The second-most talked about trade of the offseason (P.K Subban for Shea Weber being the first), saw budding offensive star Taylor Hall traded for a sort-of unproven defensive blueliner in Adam Larsson. The deal sent shock-waves through Edmonton and the hockey world, because Hall is a proven star, while Larsson is only starting to find his footing in the NHL. Why didn’t the Oilers get more for Hall? Not even a draft pick? The Taylor Hall trade brings about a lot of opinion, including questions over whether or not Hall was overvalued by Oiler fans. In any case, the always brilliant Elliotte Friedman released an article detailing what went on behind the scenes of both trades.
The Taylor Hall Trade – A Deal with the Devils
From Ray Shero’s perspective (GM of the New Jersey Devils), the deal was a fair one. He wasn’t under the gun to make a deal, but he knew Peter Chiarelli and the Oilers were.
“Peter asked for more, of course, but the way the cap works, we had to stand strong. He did his homework, he knew what was out there. It’s hard to find a young defenceman with term and a $4M cap hit. People want to decide winners and losers right away, but you have to build a team.” [Sportsnet]
The Oilers had interest in guys such as Kevin Shattenkirk and Tyson Barrie, but their pending free agency was a concern. If you’re going to move one of your best players, it has to be a guaranteed long-term investment. But did Shero basically admit that the deal was lopsided? Greg Wyshynski believes so.
“This was a trade made not from the wish list but from the depth chart. Since the Oilers had nowhere else to turn, and were offering TAYLOR HALL in this trade, Shero smelled desperation and capitalized on it by refusing to budge.” [Yahoo Sports]
The narrative on Hall is that he’s a “problem in the room”, which I believe isn’t the case. It’s just a convenient way to try to get the Oilers off the hook for the move. Having said that, Friedman brought to light the reality that personalities did play a part in this decision.
“In Hall’s case, a couple of Oilers believe the organization wanted to make it easier for McDavid’s influence to grow in the room. “Taylor’s a dominant personality,” one said. “That’s not a criticism. That’s who he is.”
Can Big Personalities Co-Exist?
I absolutely understand that the Oilers are Connor McDavid’s team. However that fact shouldn’t mean that no other alpha dogs can fit in. After all, they now have Milan Lucic, who isn’t exactly soft-spoken. But again, this all speaks to the Oilers desire to start over in a way, and fix what obviously hasn’t been working. They may lament giving away Taylor Hall’s skill, but they needed to go in a new direction with McDavid at the helm. Now I tend to believe that on a winning team, big ego’s can co-exist in one room, because they’re having success.
A losing environment always brings about the worst in everybody. The sentiment that winning cures everything is absolutely true, and perhaps if the Oilers were better, Hall and McDavid would have been a perfect fit. The interesting thing is their friendship off the ice, which clearly is strong, evidenced by McDavid’s disappointment at the trade. But, only the people in the Oilers room know what it was truly like. One thing to keep in mind is that Hall’s departure doesn’t guarantee immediate improvement for the team. You could argue the trade made them worse.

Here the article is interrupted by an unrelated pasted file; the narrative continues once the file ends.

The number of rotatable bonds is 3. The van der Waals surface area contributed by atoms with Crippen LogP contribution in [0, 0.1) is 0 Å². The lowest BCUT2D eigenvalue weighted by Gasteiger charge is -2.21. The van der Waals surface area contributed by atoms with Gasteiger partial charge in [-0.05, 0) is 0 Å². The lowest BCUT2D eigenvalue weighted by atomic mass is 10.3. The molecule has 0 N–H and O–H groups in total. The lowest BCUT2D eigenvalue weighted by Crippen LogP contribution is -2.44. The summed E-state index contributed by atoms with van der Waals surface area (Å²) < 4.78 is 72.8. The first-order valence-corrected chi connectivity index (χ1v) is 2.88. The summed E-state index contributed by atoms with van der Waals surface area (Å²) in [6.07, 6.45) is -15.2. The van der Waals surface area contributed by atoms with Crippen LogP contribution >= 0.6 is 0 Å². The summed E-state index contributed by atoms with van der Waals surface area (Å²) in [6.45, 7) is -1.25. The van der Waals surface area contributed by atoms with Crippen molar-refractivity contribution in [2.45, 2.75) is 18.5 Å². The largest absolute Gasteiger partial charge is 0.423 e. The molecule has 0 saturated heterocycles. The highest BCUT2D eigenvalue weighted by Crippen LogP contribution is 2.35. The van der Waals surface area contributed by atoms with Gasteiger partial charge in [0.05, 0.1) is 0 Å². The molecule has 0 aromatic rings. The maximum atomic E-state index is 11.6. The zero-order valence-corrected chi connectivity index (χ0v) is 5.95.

Last RT: If the Hall trade had landed the Oilers the piece that makes them a playoff team after ten long years I’d get it. But it didn’t.
— Ryan Batty (@ryan_batty) September 6, 2016
In the long-run however, the Oilers believe they will end up being better off with Larsson. The feelings are still mixed among the fan base, as some believe Larsson wasn’t a big enough need to justify sacrificing Taylor Hall. But if the personality reasoning is the truth, then Hall was on his way out no matter what. When asked about it, Chiarelli had this to say:
“We knew we were going to have to part with a significant player, whoever it was going to be. So, yes, I knew it was possible.” He declined to reveal when he ultimately decided upon Hall, but it was shortly before the draft. He knew it was time for major surgery.
What’s Done is Done
I have a feeling the discussions on this trade won’t die down anytime soon, especially if the Oilers stumble out of the gate and/or Larsson himself struggles. But here’s the reality. They probably won’t be better right away. It’s not Larsson’s fault, and it’s not solely because Hall is gone. If you’re still upset over the trade, I’d imagine winning will cure that. But it could still be a painful season. The deal is done, there’s no take backs. The Oilers decided they needed to move on from Hall. Could they have gotten more? It doesn’t really seem that way.
The Yahoo article suggests that the Taylor Hall trade reflects badly for the Oilers. Does it? Well we can’t really judge that until the season gets going, and even then, it’s going to take a while to see the fruits of the transaction. And therein lies the problem. The Oilers didn’t get immediately better, and that’s what draws the ire of many fans. But like it or not, Taylor Hall wasn’t part of the Oilers future. That’s the new reality, and there’s no going back.
Marcy, a former hockey player, is a hockey correspondent on CTV News and TSN radio. She began her career as a Sports Journalist in 2009 and has been part of The Hockey Writers since 2010, where she is currently a senior writer and editor.